Some time in the 1980s, I think, a neighbor of mine, the sleepy Floyd River, gave up a hunk of something some farmer dug up and had analyzed. Experts determined it was the tooth of a mammoth. I saw it yesterday, saw the news story, too. Listen, this thing is huge.
Not having ever seen the tooth of a mammoth before, I might have walked right by it, assuming it was granite. I've seen molars before, of course, but not something the size of a shotput. But there it was in the middle of a local museum along with other artifacts, like a wonderful old immigrant chest, a dozen or more traditional Dutch costumes, and a nifty chunk of bone with a couple of holes through it, good for straightening arrows, a little old Lakota invention.
I'm no geologist. I admit I was blessedly more attracted to the Native collection of stuff; but it's the mammoth's tooth that I'm thinking about this morning, after reading the strange news that none other than Pat Robertson--the TV preacher who likely has fewer disciples than he or those who hate him think he does--announced to the world that the earth isn't 6000 years old, an opinion he claimed would lead to his early demise because, he said, he'd probably be hung for saying it.
To a goodly percentage of the world's population, the idea that the earth isn't 6000 years old is not breaking news. The story was on the wire because Pat Robertson said it. Sheesh, one of evangelical America's most prominent citizen comes right out and declares--thus saith the 700 Club!--what zillions of Republicans either don't believe or are afraid to admit, Marco Rubio among them just last week. News flash!--geologists are neither atheists nor liars.
My mother would say I'm spotten now, a wonderful old Dutch expression that made it through the sieve of the six generations of American life racked up in my DNA. Spotten means to sport with or make fun of especially religious ideas or elements. Spotten is singing "Shine, Jesus, Shine" with a clothespin on your nose, and it's not becoming.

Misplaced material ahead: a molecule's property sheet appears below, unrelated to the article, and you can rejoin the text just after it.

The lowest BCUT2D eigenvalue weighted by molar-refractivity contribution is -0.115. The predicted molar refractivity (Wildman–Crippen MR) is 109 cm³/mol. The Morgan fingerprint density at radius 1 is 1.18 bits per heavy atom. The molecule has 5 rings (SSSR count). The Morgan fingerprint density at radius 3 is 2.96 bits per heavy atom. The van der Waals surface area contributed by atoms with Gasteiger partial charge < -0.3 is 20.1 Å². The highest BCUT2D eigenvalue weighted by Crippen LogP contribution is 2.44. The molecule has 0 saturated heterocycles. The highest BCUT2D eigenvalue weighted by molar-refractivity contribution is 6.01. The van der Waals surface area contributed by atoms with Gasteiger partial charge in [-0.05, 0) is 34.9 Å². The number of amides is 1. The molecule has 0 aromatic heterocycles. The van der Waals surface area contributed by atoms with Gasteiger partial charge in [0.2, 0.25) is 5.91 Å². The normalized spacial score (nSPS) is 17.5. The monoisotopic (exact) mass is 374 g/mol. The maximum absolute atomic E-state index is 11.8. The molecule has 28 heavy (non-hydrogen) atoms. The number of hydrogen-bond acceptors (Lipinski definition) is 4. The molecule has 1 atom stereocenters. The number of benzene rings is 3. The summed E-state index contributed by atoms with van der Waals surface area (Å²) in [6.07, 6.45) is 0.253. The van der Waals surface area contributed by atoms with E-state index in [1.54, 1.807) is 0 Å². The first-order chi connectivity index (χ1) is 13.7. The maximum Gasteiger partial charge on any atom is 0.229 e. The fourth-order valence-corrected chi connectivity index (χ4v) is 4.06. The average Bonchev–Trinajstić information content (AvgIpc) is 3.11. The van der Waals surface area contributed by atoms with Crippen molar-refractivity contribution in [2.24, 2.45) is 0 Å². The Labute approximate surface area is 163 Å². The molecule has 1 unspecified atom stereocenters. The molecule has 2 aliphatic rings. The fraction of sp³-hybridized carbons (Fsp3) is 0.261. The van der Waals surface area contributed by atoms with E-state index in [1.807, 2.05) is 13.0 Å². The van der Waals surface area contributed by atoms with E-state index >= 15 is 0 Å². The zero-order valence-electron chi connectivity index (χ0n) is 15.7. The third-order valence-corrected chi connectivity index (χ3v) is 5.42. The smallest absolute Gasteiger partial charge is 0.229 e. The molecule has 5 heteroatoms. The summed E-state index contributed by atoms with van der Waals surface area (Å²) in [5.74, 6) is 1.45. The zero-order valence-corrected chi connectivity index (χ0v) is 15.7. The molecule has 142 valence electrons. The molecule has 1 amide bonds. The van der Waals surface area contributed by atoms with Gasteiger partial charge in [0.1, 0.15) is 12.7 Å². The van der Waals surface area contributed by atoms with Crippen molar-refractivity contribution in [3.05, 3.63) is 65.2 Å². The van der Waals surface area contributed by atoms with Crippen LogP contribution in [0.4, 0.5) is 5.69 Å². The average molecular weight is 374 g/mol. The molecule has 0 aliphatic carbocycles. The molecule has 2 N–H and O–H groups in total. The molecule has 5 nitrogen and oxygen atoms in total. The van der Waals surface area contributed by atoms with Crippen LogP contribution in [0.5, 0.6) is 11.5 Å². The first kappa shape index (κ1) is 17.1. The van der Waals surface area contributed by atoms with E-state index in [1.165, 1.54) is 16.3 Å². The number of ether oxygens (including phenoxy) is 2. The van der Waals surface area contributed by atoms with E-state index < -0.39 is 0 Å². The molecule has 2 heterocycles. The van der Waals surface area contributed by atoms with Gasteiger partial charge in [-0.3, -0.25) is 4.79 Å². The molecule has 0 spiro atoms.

And the reason is clear here: there are wonderful Christians, well-meaning Christians, Christians who do all kinds of good works at soup kitchens, Christians who love their neighbors as themselves, Christians who worship not only weekly, but daily, Christians who honestly and truly believe that the Genesis story, taken literally, not figuratively, read word-for-word, not metaphorically, is the base of the scaffolding of their faith and therefore believe that the world is, as they believe the Bible says, precisely 6000 years old. In this case, she'd tell me not to "spot" (pronounced "spawt" with a bit of a Dutch curl) because she's sure, as I am, that good, good people could well be thrown into sloughs of despondency over Robertson's almost cavalier game-changer.
She's right. It's sort of like Ben Franklin discovering that lightning was electrical, that there was a perfectly sound scientific explanation for those bolts that hammered people in the darkness of their unbelief. Today, I'm sure, even Christian schools teach Franklin; but in the 18th century, when old Ben was flying his kites, good Christian people found it horrifying to believe that lightning was a product of electrical charges and not something somehow spun out of God's own fingers for reasons totally his own. I was taught myself by sweet Christian teachers that dinosaurs were probably the evil fabrication of Darwinists.
I think I know people who are thinking today that Pat Robertson has gone over to the dark side, and I do feel sorry for them--I really do, because why on earth should I believe that that two-fisted handful of hard whatever-it-is is the tooth of a hairy mammal? Who said so anyway? And why should I believe him or her? Do they know what the Bible says?
It's no joy to watch faith break, but it happens all the time. There are times when kites teach us as much about lightning as scripture, and when the sleepy Floyd just outside my window offers object lessons too big to stay unearthed beneath its shallow waters.
Faith always has to pay attention, or so it seems to me. When it's blind, it's not useless, but neither can it be a guide.
And, even though I might have once upon a time or two been part of just such a mob, I do hope this time that no one hangs Pat Robertson.